Vatican bank chief to step down amid restructure

Cardinal Pell (C), Jean-Baptiste de Franssu (L) and outgoing bank head Ernst von Freyberg Image copyright Reuters
Image caption Cardinal Pell (C) will be the Vatican's new economic czar while Mr de Franssu (L) will head the Vatican bank

The entire senior management team of the Vatican bank is to be replaced as part of extensive reforms of the Catholic Church's central government.

Pope Francis has sought to stamp out corruption and other abuses at the bank, which handles the Church's funds.

French financier Jean-Baptiste de Franssu will take over as head of the bank from Ernst von Freyberg.

The bank will also eventually give up its investment activities to focus on serving religious orders and charities.

Ernst von Freyberg was appointed by former Pope Benedict just before his retirement in February 2013 after allegations were made that the Vatican bank had been used by money launderers.

However, attempts to create a more transparent banking system for the Catholic Church will continue under new management.

His successor, Mr de Franssu, said he saw it as a mission to "continue the efforts of transparency".

The Vatican's new economic affairs department will be headed by Cardinal George Pell, who will oversee all the Vatican's financial dealings and will report directly to the Pope. He was called to Rome as a result of a year-long attempt to clean up the Vatican's accounts.

"Our ambition is to become something of a model for financial management rather than cause for occasional scandal," said Cardinal Pell, the former head of the Catholic Church in Australia.

Analysis: David Willey, BBC News Rome

The news that the entire governing board of the scandal-ridden Vatican bank is being replaced marks a watershed in Pope Francis's new regime of change and greater transparency inside the Holy See.

It came at a news conference presided over by Cardinal George Pell, from Australia, who has just taken over as the Vatican's economic czar. His last such appearance was in Sydney where he was defending his local church against accusations of covering up paedophile priest scandals.

Cardinal Pell admitted he was not "nimble" in Italian. The domination by Italians of the Roman Curia, the central government of the Roman Catholic Church, which has lasted centuries, is slowly being eroded under the leadership of the dynamic new Pope from Argentina.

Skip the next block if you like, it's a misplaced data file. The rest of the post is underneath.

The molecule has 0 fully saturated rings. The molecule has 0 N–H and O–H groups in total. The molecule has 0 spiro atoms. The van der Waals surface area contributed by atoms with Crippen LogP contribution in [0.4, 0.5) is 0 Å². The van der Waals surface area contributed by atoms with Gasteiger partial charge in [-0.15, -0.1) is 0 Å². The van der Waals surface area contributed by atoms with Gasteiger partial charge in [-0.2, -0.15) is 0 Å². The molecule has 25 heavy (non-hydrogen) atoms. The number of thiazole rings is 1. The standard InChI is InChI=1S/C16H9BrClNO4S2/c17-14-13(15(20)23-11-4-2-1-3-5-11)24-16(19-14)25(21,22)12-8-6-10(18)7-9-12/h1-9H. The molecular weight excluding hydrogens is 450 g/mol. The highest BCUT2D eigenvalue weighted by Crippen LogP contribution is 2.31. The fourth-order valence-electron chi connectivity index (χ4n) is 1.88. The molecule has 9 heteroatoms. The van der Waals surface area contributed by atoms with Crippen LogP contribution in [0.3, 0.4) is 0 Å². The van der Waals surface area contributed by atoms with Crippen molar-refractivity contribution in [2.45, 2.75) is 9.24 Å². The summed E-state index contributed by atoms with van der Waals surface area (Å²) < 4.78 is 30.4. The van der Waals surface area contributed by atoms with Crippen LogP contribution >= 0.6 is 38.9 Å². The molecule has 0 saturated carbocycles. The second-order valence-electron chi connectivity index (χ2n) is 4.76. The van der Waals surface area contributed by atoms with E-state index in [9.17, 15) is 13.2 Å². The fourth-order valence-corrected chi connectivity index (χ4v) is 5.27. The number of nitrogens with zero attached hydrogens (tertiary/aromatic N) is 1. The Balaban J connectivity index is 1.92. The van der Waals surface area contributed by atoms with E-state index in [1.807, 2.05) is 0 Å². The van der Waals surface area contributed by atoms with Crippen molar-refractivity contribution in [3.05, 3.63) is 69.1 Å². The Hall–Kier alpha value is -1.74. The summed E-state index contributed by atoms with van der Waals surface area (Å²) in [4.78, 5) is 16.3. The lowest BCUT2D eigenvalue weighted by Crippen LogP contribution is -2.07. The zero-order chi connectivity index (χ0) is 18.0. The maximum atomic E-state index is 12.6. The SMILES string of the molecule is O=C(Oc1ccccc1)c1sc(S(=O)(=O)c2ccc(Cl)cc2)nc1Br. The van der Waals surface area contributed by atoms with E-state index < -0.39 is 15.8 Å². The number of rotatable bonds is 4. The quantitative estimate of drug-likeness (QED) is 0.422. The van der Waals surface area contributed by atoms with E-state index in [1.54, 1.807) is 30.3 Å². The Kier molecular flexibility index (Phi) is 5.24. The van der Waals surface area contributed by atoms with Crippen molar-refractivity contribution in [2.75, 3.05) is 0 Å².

The Pope's English is not fluent, but he understands his fellow cardinals' and bishops' desire for a more truly universal Catholic Church with top level appointments from every continent.

Balance sheet woes

The bank's profits fell last year to 2.9m euros from 86.6m euros in 2012.

Its precarious financial situation was revealed by the simultaneous publication in Rome of balance sheets for 2013 of the Holy See, of the Vatican City state, a separate entity, and of the Vatican bank, known officially as the Institute for Religious Works (IOR).

The IOR moves money around the world to finance Catholic missions and provides banking services for the Pope, clergy and religious orders.

Alongside the bank's massive drop in profits, the Holy See, the administrative headquarters of the Church, ran up a deficit of 24.2m euros (£19.2m) last year.

However Vatican City state, the tiny sovereign enclave in the heart of Rome, which derives a large part of its income from tickets to the Vatican museums, reported a profit of 32.3m euros (£25.7m).

Image copyright Reuters
Image caption Vatican bank president Ernst von Freyberg says the bank's problems have been blown out of proportion
Image copyright Reuters
Image caption Pope Francis is seeking to stamp out corruption at the bank

The bank's losses were attributed in part to writedowns of investments made before the bank's reform programme started and when less vigilance was exercised.

The cost of bringing in American anti-money laundering experts to comb through and vet some 18,000 individual accounts at the Vatican amounted to 7.3m euros.

Image copyright Reuters
Image caption The Vatican bank has lost 3,000 of its customers, leaving about 15,000 current accounts still active

In an interview with the BBC's David Willey in his Vatican bank office, Mr von Freyberg said he had discovered "only small" skeletons in the cupboards of the IOR during his term of office.

"There is much less to the IOR than people think. We are smaller than most small town savings and loans [banks] in the world and the same is true of our skeletons."

"Whatever we found is much smaller than you might believe reading up about the Vatican bank in the media," he added.

According to the IOR website, the total assets of the Vatican bank amount to 5.9 billion euros.

Under Mr von Freyberg's management some 3,000 customer relationships have been terminated, leaving about 15,000 current accounts active.

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